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Personatx

leaves, branches, plants, species and placed

PERSONATX, in botany, masked, the name of the fin-tieth order in Linnzus's Fragments of a Natural Method, consist ing of a number of plants whose flowers are furnished with an irregular gaping petal, which, in figure, somewhat resem bles the snout of an animal. Most of the genera of this natural order arrange them selves under the class and order " Didy namia Angiospermia." The rest, al though they cannot enter into the artificial class just mentioned, for want of the classic character, (the inequality of the stamina), yet, in a natural method, which admits of greater latitude, may be arrang ed with the Personatw, which they resem ble in their habit and general appearance, and particularly in the circumstance ex pressed in the title. This order furnishes both herbaceous and woody vegetables of the shrub and tree kind. The roots are generally fibrous and branched ; in gerar dia and tozzia, they are tuberous. The roots of broom•rape are parasitical; that is, attach themselves to the roots of other plants, from which they derive their nou rishment. The stems and branches are cylindrical when young, except in some species of figwort, in which they are square. The leaves are simple, generally placed opposite in pairs at the bottom of the branches, but in many genera, stand alternate towards the top. Some species of trumpet-flower Wave the common foot stalk of their winged leaves terminated by a tendril, with three or five branches. In a species of cornutia is observed a sti pula or scale, in form of a half-moon, of the same substance with the leaves be tween which it is placed. The flowers are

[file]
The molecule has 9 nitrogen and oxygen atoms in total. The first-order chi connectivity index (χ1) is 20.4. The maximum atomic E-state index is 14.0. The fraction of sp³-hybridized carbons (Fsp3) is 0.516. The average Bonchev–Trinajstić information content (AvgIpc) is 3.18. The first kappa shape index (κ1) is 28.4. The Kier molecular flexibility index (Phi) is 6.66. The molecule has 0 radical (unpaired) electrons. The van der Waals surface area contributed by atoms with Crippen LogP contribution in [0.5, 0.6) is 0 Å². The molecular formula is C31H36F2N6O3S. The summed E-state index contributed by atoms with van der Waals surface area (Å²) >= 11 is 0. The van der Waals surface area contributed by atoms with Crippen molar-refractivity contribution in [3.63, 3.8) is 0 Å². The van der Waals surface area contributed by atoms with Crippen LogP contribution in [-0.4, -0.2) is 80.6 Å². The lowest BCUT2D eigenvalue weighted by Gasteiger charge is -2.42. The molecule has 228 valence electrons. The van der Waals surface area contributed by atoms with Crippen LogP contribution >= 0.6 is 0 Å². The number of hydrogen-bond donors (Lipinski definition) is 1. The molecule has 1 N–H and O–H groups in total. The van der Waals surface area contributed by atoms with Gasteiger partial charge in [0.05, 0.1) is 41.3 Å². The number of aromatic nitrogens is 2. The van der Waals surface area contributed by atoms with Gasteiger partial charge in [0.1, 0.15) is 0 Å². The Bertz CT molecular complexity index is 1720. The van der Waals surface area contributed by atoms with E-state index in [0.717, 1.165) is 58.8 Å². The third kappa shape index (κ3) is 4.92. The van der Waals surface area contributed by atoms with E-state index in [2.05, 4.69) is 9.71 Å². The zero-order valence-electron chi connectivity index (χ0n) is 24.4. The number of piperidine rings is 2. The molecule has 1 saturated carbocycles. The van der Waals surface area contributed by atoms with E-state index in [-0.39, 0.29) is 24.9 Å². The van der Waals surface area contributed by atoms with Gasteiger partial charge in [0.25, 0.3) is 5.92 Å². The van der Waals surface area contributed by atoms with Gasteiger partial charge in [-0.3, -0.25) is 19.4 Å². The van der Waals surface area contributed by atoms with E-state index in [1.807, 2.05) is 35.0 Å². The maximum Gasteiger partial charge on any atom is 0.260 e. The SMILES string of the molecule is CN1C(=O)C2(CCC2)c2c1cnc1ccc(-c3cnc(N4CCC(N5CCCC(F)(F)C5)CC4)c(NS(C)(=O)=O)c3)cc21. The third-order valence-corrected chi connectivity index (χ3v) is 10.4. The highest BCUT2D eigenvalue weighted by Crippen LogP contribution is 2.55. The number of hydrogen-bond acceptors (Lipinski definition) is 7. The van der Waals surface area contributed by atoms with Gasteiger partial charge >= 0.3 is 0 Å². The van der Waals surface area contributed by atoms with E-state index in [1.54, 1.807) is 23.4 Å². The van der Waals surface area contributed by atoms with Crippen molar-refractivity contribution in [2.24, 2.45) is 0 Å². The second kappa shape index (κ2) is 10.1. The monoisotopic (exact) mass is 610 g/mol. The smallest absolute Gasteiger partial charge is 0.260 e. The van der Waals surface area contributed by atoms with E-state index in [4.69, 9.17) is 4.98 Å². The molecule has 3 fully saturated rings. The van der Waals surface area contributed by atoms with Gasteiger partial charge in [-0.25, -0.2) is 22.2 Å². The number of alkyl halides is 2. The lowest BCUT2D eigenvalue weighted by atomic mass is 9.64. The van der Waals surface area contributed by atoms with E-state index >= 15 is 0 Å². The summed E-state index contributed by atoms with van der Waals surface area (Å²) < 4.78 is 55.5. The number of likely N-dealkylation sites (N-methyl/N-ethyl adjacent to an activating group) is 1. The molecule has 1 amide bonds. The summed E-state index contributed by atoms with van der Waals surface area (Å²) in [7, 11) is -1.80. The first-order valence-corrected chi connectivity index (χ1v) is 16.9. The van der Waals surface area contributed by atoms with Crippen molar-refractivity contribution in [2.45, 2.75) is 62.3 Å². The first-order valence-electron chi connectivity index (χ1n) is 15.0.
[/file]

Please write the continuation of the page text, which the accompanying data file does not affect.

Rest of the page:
universally hermaphrodite. They proceed either singly, or in clusters, from the wings of the leaves, as in American vibur num, or terminate the branches in a spike, panicle, or head, as in cornutia, ver vain, &c. la the latter they seem placed in whorls. The calyx, or flower-cup, is done leaf, which is cut into two, three, four, or five divisions, that are permanent. In the trumpet-flower, the calyx falls off early, and generally resolves itself into five distinct leaves. The corolla is corn posed of one irregular petal, with two lips, resembling the head or snout of an animal. In toad flax, the petal is termi nated behind by a nectarium in form of a spur. The stamina in plants of the first section, are two or four in number. In hedgc.hyssop, and some species of ver vain, the filaments are four in number, but two of these only are terminated by an thers ; so that the number of perfect sta mina in these plants is only two. The seed-bud is single, and placed above the receptacle of the flower. The style is single, thread-shaped, bent in the direc tion of the stamina, and crowned with a stigma, which is generally blunt, and sometimes divided into two. The seed vessel is a capsule, generally divided in ternally into two cavities, and externally into the same number of valves. The seeds are numerous, and affixed to a re ceptacle in the middle of the capsule.